Before he retired, my husband had a sign on his office wall that said, “When you are up to your neck in alligators, it’s hard to remember that your objective was to drain the swamp.” That is approximately where we are with impeachment and FBI surveillance abuse.
There are some basic facts to remember. First of all, the transcript of the telephone call that started this investigation has been released. People can read it for themselves and draw their own conclusions. Second of all, the people involved in the telephone call have stated that there was no quid pro quo and no bribery. Third, the supposed condition of the quid pro quo never happened and the aid was released–the investigation was not done and no public statement was made by the Ukrainians. Fourth, the actions of this Congress have created serious problems for any administration in the future–they have not respected the need of a President to have private conversations, they have ignored lawyer-client privilege, they have abused surveillance, and they have failed to acknowledge the right of the executive branch to go to the courts when subpoenas go beyond what is legal.
There is an aspect of this that is brewing beneath the surface. I can’t find a reliable source on this, but it is brewing and it brings up valid questions. Where does our foreign aid go? Is there a connection between foreign aid and various foundations or organizations run by members of Congress (or members of their families) that are collecting consulting fees in various foreign countries? Is that why Congress is so reluctant to look into the business dealings of Hunter Biden and a number of other children of sitting congress members? A congressman makes $174,000 a year. That is not a lot if you are maintaining a home in your district and in Washington, D.C. In February 2018, Roll Call reported that 38 percent of the members of Congress are millionaires. How do you become a millionaire while supporting two households on $174,000 a year (consider the cost of living in Washington, D.C.)? According to a New York Post article in March 2019, 3 percent of Americans are millionaires. For that reason alone, Congress is not representative of the people they are supposed to represent.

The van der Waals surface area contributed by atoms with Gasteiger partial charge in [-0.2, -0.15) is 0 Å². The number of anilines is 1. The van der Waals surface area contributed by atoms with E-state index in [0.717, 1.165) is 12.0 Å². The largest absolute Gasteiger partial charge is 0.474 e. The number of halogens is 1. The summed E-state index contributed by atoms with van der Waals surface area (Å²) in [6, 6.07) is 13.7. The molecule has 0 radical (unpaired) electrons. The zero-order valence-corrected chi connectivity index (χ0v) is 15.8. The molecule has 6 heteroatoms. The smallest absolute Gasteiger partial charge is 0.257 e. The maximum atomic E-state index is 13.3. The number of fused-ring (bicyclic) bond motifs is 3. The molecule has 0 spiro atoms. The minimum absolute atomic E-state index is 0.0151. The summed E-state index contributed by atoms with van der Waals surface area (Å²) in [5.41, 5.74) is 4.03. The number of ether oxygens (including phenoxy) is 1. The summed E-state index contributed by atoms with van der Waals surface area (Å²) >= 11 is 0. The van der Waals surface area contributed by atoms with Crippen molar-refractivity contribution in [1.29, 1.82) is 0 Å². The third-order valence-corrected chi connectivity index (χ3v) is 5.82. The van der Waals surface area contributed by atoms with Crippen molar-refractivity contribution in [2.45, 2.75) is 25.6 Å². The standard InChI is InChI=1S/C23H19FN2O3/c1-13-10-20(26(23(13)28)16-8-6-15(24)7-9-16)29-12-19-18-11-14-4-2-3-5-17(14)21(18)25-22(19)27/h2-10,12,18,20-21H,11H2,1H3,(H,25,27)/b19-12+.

I don’t know how much of the obvious corruption in our government will be exposed in the coming weeks, but I believe we are seeing example after example of the need to drain the swamp.